Change is the only constant, or is it?

By: Ahmad Elkhatib
Ahmadpic

April was a busy month for me attending the RSA conference in San Francisco followed by GISEC in Dubai. A common theme became evident  among professionals in the information security and cybersecurity fields was that there are significant changes facing our industry. It is true that many of the solutions and services that are becoming more prominent today like threat intelligence, visibility on the endpoint and network, and merging of identity and authentication have been around for over a decade. But they have hit primetime now because of the increased sophistication of the attackers and the realization by clients that incorporating these solutions is a necessity, not a “nice to have.” In the early 2000’s, when I was still an intern, I would talk to people about the catastrophic possibilities a cyberattack could have, and many reacted as though I was describing a scene from a science fiction movie at best, or making up things to instill fear and boost my sales at worst. Fast forward 10 years later and everyday you have stories like this published by the Wall Street Journal, talking about a cyberattack causing physical damange, this report in Reuters, analyzing the massive attack on Sony and this from the BBC, discussing the malware attack that targeted Oil& Gas industry specifically Aramco. The reality is actually worse than anything I had imagined 15 years ago! 

These attacks should not put us in a state of panic, but rather should encourage us to accept realities and move on to pursue ways to minimize risks. Building larger walls and deeper moats never stopped attackers as the infamous story of the Trojan Horse will always prove to us. We need focus: to look at ways to identify where our most critical information assets are, and spend majority of our effort in securing those. We must employ strong authentication and encryption, and to securely manage the keys to our kingdom. Look very hard at your messaging infrastructure as it is a strong pattern that the majority of attacks today start with an email. Then we have to realize that organizations that have spent millions on securing themselves (including those cited above) have been breached so it is inevitable that you will be too. We need to prepare for that inevitable reality by building a robust and resilient incident-response platform to help us face those extremely painful days after an attack, to minimize the time needed to get back to normal operations. Finally and most importantly is investing in people. Without having your employees aware, trained, and security-conscious, your millions of dollars of investment in securing your assets can become worthless with the click of a button.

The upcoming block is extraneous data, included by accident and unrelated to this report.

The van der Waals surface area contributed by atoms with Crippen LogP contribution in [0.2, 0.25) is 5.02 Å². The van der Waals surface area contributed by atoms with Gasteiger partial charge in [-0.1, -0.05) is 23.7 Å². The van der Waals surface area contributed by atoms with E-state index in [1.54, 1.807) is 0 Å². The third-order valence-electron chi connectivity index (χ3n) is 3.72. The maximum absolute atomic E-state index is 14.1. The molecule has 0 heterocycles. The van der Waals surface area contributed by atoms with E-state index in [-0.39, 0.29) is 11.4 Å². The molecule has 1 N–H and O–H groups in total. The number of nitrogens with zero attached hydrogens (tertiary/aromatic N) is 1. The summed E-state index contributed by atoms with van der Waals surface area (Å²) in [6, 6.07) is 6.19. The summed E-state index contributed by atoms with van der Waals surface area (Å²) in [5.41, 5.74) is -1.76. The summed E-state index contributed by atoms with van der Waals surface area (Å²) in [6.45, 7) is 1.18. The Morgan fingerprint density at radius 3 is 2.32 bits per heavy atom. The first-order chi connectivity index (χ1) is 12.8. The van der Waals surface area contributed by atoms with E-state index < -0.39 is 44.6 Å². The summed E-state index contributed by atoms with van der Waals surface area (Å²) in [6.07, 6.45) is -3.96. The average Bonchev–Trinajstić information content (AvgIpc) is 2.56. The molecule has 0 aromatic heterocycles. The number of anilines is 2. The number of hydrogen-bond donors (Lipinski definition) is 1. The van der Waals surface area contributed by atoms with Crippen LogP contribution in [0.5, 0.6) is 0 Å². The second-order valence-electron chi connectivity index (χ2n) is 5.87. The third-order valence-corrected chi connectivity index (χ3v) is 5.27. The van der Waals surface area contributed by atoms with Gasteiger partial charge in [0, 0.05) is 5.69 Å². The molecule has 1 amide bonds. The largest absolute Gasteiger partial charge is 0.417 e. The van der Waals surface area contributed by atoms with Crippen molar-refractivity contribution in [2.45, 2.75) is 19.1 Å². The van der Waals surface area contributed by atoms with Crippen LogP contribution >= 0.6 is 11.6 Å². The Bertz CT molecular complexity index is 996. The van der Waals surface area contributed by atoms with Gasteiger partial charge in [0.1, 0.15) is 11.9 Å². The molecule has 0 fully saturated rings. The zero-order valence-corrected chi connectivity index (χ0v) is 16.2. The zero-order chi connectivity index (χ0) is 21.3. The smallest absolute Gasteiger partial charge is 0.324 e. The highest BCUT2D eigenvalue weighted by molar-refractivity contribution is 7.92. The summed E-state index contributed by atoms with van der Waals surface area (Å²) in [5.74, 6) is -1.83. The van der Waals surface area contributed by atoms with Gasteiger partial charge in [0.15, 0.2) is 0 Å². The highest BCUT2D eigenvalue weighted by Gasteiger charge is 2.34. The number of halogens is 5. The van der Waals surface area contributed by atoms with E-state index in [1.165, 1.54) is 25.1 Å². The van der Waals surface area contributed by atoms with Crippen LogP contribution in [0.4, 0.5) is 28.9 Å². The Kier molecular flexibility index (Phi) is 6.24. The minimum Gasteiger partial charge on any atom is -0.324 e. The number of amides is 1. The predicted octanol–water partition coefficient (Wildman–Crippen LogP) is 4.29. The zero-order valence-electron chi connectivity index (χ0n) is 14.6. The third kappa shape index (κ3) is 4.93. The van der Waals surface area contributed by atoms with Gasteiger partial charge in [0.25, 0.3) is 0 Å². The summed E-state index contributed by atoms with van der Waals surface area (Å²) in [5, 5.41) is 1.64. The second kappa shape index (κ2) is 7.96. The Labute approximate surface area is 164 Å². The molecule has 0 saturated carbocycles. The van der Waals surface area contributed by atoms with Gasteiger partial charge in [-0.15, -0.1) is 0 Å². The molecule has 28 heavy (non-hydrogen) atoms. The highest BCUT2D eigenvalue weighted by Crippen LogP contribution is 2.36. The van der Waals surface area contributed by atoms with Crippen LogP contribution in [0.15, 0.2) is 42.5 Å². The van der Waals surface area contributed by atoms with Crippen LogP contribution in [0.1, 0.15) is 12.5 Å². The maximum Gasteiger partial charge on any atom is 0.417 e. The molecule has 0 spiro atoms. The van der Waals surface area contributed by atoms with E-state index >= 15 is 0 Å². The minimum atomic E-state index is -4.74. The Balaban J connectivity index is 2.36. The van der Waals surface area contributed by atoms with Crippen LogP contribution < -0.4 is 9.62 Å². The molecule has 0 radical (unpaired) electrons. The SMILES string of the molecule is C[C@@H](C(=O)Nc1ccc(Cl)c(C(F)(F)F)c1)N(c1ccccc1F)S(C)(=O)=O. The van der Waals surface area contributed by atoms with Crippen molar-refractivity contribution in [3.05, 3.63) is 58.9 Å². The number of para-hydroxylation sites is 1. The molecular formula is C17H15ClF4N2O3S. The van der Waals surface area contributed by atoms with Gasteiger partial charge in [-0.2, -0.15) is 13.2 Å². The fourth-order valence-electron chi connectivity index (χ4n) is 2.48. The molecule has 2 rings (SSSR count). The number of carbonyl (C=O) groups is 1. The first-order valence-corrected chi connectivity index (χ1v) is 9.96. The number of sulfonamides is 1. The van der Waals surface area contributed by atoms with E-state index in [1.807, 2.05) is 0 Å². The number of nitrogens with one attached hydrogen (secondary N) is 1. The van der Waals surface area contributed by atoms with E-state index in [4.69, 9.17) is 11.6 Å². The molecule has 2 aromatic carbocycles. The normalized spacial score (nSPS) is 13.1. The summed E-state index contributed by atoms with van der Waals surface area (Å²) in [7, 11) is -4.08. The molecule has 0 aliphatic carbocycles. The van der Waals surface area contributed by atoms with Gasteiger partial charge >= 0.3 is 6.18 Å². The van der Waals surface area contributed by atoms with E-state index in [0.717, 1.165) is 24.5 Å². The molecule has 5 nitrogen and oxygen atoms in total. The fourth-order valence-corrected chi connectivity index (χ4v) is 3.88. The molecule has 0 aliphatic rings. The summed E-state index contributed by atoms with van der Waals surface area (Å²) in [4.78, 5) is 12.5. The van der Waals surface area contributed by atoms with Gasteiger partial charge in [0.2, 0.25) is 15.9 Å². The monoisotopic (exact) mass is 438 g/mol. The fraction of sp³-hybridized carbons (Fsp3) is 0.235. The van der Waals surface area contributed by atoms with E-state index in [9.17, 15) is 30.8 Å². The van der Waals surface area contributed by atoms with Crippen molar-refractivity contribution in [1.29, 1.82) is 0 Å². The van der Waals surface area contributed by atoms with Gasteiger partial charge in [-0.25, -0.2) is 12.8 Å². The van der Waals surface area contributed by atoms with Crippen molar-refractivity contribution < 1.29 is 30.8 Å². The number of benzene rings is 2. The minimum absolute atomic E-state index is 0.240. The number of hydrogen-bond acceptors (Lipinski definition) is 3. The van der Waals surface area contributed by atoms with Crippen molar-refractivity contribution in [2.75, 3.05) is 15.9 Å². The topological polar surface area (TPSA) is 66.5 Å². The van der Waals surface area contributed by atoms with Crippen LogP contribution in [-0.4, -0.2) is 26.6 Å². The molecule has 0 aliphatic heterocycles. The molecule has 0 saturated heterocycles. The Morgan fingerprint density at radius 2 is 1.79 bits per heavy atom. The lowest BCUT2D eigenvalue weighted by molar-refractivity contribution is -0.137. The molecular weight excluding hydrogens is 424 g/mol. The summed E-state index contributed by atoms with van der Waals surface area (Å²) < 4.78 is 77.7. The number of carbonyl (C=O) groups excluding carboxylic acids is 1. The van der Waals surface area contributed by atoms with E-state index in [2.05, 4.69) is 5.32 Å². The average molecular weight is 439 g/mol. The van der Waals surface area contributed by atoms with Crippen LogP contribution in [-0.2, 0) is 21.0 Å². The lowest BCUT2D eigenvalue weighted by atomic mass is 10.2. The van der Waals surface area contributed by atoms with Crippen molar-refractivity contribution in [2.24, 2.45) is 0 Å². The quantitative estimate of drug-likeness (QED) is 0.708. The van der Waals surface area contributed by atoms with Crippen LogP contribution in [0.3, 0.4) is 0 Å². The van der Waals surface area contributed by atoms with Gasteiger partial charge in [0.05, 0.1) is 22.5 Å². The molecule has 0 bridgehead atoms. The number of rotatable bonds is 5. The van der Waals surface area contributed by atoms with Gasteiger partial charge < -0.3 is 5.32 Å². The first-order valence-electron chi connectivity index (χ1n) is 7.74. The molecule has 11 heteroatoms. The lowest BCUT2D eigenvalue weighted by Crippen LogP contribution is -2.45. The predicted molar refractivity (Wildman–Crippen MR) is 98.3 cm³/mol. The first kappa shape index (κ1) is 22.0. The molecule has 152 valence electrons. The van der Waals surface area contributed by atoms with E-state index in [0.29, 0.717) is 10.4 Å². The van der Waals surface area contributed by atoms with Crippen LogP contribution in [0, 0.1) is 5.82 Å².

What I have written above is not groundbreaking, nor do I describe next-generation technologies. Yes, the technology behind authentication, encryption, visibility and threat intelligence have certainly improved over the years but these concepts have existed for at least 10 or 15 years and have not fundamentally changed. What needs to change is our mindset. From the executive board down to the factory floor employee, we need to train ourselves and our colleagues to consider digital security as important as their personal and physical security. Information security professionals need to understand that building bigger walls by buying bigger and bigger boxes of the next generation technology to protect the network is not going to solve their problems. It is only then that we can properly address the important issues that have had solutions for many years but have not been paid proper attention.